Going to Namibia was the trip of a lifetime, an experience, I never want to miss. It was an effort, mostly economywise, but totally worth it.
Sometimes you need a little push, to get going. For me that happened, when my girlfriend was granted a scholarship for studies in Windhoek. Of course I would follow her, as soon as university closed for winter holiday and she bought the ticket, before she left herself.The 10th of december it was my turn to fly to Windhoek via Frankfurt, and in the morning of the next day, I arrived – on african soil for the first time!
Namibia is a large country, by size it is placed somewhere between Pakistan and Turkey, with only 2 million people living there. There is a lot of space for everybody but then again, it is home to some of the most hostile environments on earth. The unique landscapes and the wildlife are the reason for most tourists to come to Namibia.
You can get around the country by yourself, the infrastructure for tourists is really well developed. Most people would advise you to hire a 4×4 and you really see them a lot. We used a family van instead and it worked just fine. Check for spare tire and tools though, you will probably need it, since the network of paved roads is limited and you will drive hundreds of kilometers on gravel roads, littered with the remnants of broken down cars. There are major highways connecting the bigger towns and you get surprisingly quick from one place to another. The average speed is 120-130 km/h on the highways and you can “eat” a lot of kilometers in a short time. But you have to be on the lookout for kettle always, the roadside is home to donkeys, goats and cows and they are crossing the roads quite often.
This road sign looks cool of course, but they really mean it. Elephants, antilopes and pretty much every other animal might show up right behind the next corner. We saw a group of elephants close to the highway to Caprivi and of course we stopped ( Hey, we are tourists, right?) while a lot of other cars just drove by, still at high speed.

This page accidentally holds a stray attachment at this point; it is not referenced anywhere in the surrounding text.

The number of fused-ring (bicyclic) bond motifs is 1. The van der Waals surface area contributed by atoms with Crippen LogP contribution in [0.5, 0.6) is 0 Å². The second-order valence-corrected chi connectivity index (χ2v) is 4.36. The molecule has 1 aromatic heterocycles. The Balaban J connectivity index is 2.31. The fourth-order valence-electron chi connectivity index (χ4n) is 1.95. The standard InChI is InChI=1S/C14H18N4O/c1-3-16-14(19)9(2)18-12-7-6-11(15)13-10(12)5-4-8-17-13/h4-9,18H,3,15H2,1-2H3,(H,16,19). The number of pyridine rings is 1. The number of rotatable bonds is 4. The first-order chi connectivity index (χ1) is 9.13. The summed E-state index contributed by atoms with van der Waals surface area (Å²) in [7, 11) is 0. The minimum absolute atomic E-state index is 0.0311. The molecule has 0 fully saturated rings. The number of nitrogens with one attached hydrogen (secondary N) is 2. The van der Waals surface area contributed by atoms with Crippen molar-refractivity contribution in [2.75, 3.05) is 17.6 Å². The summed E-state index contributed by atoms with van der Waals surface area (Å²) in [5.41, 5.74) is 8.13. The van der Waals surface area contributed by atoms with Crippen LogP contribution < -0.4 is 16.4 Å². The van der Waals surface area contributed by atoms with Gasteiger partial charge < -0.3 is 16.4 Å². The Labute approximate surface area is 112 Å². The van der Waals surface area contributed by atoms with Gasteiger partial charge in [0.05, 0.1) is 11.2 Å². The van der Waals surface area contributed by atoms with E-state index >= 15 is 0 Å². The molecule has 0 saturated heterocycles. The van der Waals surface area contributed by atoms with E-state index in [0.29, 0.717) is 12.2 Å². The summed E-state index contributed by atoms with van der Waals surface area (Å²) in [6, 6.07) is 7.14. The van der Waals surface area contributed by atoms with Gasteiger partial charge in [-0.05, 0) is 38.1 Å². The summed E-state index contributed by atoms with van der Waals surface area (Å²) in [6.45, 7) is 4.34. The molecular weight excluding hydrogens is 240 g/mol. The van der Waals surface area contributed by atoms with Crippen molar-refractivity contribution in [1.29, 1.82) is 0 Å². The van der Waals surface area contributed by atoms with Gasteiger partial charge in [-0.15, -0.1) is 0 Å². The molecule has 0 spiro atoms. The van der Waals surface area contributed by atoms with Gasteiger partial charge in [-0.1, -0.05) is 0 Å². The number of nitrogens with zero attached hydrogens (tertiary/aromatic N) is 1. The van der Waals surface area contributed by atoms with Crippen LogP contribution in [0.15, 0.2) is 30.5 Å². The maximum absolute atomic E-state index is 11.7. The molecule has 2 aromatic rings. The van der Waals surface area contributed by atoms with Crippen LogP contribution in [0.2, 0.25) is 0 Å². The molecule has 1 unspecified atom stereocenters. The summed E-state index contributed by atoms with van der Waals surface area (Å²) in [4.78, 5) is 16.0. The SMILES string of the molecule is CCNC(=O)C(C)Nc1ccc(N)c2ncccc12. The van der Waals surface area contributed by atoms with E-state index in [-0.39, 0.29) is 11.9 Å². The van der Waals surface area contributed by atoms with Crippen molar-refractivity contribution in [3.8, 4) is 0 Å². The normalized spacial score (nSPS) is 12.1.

To me, everything is exciting, every detail is something new. It is the small things, that make the difference. Most striking is probably the security installation, each house has. Barbed wire, electrical fence and high walls are the minimum protection, everybody needs to have. Walking around on foot in a residential area causes people to stop their cars and ask you, if you need help, a ride or something. You often hear the advice, not to walk around, because its dangerous. Nobody can tell you why. There are hardly people around and if, they live there, so what is the danger? We never figured it out, to us it seemed, they are a little afraid of themselves. Of course you might get mugged like in any other major city in the world but if you don’t wave money or expensive cameras around, you are safe. People are very friendly and helpful and I never felt unsafe or threatened in any way.
Taxis are driving around constantly, if there are people standing on a corner, looking like potetial customers, the driver beeps. If you want to have a ride, you wave your hand, the car stops and you tell the driver, where you want to go. If it fits his route, you are in. There are often passengers already in the car and the driver might pick up more people on the way. You never know, who will get out first or how many stops on the way to your destination. You can travel to the same destination every day and never use the same route. But it is fun anyway, an -almost- free ride through the city, often through quarters, that you would miss otherwise. Especially at night, you have a great view on the life and the people of Windhoek, always to the tunes of african music from the cars radio!